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Markets were sent reeling after Britain's unexpected vote to leave the European Union. Less discussed in the analysis that followed this result was what lessons we can all take from our collective failure to predict it. The Brexit shock is a perfect instance of two crucial decision-making failure modes: overreliance on data and the presence of biases.

In this era of analytics and data, it's almost refreshing to see how wrong our celebrated predictive machines can be. Bookmakers, who stood to lose real money (and who thus invest a lot in getting this sort of thing right), were predicting with 90-per-cent certainty that the Remain side would win, right up until the polls closed and the results came in. Social-media analysts were celebrating how their real-time, enormous sample sizes were the most accurate indicator of how the vote would go, and were also strongly predicting that Remain would triumph.

While these groups rapidly backpedal, looking for the faults in their algorithms – that too many rich people and millennials skewed the data sets seems to be the latest justification – we look at this as a lesson in the dangers of overreliance on analytics to predict the future. Yes, data and analytics are important. But such information is by nature based on historical fact (a dangerous tool for predicting the future) and limited samples (a poor indication of the intentions of a homogeneous group).

Biases are another important part of the reason so many predictions called this wrong. Just as we missed the "impossible" rise of Donald Trump, Brexit caught us by surprise because most of us (and most of the people who work in the news media) wouldn't have voted for either one. Our own views and desires bias us to expect others to act in the same way we would, and as these often stem from our own geographical and socioeconomic backgrounds, they can be particularly dangerous when we're looking at political or economic decisions.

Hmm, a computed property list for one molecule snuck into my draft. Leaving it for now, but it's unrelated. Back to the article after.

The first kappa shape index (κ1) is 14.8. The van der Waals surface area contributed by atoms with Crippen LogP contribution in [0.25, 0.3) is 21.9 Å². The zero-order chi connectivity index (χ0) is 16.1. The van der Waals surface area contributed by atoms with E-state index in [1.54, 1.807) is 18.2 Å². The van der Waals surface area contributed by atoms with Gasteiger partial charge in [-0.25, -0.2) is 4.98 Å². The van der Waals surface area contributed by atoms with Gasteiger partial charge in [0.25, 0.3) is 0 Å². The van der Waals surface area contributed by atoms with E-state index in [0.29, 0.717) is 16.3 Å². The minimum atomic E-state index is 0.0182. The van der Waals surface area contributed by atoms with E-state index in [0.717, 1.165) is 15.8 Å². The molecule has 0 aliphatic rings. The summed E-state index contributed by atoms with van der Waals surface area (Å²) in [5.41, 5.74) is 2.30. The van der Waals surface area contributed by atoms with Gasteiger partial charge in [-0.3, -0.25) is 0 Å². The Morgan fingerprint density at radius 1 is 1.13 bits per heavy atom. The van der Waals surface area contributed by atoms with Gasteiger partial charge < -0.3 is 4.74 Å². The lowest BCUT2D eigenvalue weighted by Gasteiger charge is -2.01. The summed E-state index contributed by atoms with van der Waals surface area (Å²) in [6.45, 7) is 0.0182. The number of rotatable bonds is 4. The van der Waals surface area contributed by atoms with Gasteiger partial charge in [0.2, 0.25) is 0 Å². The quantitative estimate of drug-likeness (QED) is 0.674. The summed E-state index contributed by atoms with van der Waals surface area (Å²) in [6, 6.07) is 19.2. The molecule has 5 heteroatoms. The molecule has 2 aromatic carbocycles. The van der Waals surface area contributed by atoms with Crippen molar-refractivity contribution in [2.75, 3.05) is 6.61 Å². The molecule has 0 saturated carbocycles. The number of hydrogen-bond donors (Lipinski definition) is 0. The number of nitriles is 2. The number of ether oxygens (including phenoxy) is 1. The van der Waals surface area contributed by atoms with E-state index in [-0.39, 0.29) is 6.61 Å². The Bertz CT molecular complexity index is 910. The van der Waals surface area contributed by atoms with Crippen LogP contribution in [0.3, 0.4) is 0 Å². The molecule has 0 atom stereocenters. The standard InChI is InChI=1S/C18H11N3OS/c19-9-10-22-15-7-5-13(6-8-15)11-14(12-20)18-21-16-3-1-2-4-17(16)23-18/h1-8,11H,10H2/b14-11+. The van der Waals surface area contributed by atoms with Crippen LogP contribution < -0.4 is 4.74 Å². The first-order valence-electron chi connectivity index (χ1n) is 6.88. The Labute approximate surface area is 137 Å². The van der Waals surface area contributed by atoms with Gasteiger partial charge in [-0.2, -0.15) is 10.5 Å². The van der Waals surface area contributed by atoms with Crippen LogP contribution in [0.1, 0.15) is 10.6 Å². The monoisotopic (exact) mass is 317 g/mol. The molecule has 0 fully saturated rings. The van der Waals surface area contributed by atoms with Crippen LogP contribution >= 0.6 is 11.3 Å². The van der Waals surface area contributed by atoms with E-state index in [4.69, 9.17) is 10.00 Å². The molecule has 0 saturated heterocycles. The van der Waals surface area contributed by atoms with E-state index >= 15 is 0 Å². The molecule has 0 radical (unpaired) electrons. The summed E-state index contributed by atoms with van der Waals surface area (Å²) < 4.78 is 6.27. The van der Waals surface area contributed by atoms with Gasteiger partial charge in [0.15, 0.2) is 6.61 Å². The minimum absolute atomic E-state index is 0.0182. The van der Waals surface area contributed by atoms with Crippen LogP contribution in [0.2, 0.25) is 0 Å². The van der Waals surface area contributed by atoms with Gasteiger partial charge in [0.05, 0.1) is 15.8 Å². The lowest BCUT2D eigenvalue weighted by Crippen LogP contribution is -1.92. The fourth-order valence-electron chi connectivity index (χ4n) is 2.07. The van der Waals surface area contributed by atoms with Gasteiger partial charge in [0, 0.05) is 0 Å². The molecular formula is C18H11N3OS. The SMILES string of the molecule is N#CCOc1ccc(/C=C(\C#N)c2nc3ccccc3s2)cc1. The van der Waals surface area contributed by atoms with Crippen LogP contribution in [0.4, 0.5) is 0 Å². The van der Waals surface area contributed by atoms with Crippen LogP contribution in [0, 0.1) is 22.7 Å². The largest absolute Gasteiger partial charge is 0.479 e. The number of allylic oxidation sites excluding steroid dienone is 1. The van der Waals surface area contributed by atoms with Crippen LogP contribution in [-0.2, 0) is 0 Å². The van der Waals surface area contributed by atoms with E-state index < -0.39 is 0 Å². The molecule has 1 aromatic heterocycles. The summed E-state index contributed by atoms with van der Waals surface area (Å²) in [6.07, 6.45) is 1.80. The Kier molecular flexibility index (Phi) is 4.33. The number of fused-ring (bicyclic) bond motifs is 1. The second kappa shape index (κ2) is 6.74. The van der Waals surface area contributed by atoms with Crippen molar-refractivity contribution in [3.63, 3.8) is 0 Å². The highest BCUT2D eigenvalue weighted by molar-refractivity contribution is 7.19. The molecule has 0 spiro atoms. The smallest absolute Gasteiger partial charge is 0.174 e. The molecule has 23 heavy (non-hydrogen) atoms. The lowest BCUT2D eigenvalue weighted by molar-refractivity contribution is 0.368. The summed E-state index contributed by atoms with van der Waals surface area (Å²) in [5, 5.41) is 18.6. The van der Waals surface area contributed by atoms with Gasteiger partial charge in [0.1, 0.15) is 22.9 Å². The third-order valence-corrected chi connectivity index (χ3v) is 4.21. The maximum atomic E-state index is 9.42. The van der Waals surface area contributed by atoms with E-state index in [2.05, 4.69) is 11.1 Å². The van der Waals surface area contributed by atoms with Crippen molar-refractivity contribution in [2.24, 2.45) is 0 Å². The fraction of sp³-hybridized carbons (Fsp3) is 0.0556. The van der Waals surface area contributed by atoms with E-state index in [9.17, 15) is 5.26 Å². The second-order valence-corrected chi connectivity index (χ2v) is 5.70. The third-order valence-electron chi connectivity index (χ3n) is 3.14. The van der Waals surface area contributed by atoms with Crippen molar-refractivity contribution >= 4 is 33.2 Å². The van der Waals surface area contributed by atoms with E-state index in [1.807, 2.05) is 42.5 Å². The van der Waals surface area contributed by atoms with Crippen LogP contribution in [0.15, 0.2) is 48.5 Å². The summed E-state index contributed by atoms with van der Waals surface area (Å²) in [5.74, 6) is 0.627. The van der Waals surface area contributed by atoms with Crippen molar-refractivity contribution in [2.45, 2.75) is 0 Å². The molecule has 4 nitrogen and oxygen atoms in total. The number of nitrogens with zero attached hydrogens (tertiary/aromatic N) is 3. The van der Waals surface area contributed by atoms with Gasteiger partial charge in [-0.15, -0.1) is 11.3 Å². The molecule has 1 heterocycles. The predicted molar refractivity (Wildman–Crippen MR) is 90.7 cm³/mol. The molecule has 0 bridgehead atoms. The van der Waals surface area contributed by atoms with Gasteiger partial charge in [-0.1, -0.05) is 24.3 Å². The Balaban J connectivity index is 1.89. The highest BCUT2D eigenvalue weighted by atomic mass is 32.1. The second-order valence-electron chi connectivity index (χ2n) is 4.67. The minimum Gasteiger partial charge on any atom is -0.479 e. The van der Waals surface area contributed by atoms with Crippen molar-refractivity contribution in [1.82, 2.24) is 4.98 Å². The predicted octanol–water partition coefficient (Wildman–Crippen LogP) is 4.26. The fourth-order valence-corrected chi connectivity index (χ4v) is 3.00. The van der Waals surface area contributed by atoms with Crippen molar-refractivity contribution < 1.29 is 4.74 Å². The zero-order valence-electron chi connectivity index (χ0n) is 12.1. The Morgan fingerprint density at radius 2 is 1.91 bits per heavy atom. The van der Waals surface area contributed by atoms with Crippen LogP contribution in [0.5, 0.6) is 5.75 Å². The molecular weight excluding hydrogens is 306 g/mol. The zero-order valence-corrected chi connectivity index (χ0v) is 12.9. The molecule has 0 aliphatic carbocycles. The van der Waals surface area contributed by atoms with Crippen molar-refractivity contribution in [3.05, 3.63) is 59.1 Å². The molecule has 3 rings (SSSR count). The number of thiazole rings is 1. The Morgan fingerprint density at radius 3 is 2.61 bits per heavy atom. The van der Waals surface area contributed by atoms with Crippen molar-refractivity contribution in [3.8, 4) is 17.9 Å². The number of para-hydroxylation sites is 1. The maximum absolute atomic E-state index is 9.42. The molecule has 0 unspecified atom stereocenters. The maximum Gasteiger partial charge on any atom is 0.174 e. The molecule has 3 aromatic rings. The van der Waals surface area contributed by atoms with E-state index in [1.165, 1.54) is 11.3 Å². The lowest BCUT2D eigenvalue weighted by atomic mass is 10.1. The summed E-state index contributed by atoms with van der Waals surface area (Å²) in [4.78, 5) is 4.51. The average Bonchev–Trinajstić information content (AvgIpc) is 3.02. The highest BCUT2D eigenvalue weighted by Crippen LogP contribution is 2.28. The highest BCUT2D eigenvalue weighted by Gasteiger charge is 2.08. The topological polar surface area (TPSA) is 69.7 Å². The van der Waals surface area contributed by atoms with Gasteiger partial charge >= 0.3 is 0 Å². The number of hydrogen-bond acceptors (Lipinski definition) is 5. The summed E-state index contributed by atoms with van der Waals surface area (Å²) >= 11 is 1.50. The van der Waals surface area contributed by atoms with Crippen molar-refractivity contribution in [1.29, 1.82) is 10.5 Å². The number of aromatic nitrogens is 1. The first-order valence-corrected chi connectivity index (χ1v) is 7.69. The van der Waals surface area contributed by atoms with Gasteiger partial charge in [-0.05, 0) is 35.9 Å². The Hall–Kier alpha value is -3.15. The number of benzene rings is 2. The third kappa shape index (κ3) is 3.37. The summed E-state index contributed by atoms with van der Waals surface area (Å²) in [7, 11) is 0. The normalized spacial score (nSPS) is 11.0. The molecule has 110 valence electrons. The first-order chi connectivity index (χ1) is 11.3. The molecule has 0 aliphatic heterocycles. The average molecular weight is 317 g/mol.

In groups, this can be even more dangerous – our own personal biases are supported by others and groupthink takes hold, with no one daring to question the group's perspective at the risk of seeming to be foolish or an outsider.

Three ways to diminish the risk of overreliance on analytics or biased forecasting are the use of premortems, devil's advocates and self-reflection. Tools that we all (including the market research organizations and newsrooms of the world) can implement more systematically to avoid shocks such as the Brexit result.

  • Premortems start with imagining that you are wrong, dead wrong, and that the worst has occurred. You then ask, what could be the cause of this predictive failure? Through this type of questioning, we can identify the limitations of the available data and dig deeper to improve the quality of the information used.
  • A devil’s advocate is appointed to ensure that contrarian positions have a voice at the table when groups are making decisions, but they are also useful on an individual basis. This person’s role is to argue against the group’s intention – essentially stating why everyone else is wrong. By clearly nominating someone to take this on (or by forcing yourself to question your own assumptions in this way), we free the advocate from the constraint of not wanting to go against the position of the group and in doing so allow them to highlight our collective blind spots.
  • Self reflection (by an individual or a group) is more of a habitual practice – ensuring that you think deeply on how your background, beliefs and socioeconomic context heavily bias your views. From the people you regularly interact with to the Facebook algorithm that pushes content to your stream, your view of the world is curated by your context. Forcing yourself to acknowledge this and actively seek out opinions counter to your own will diminish the influence your personal situation has on your decision-making, broaden your context and expand the range of data you’ll use to inform your decisions.

It's not that data and analytics are inherently bad or that our biases are not useful in decision-making, but rather that these can be flawed.

By recognizing and using a set of tools to overcome these flaws, we can be much more effective decision-makers and avoid (and perhaps profit from) the shocking and the unexpected.

Mike Ross and Davide Pisanu are co-founders and Blanche Ajarrista is an analyst at Montreal-based boutique consulting firm Juniper.

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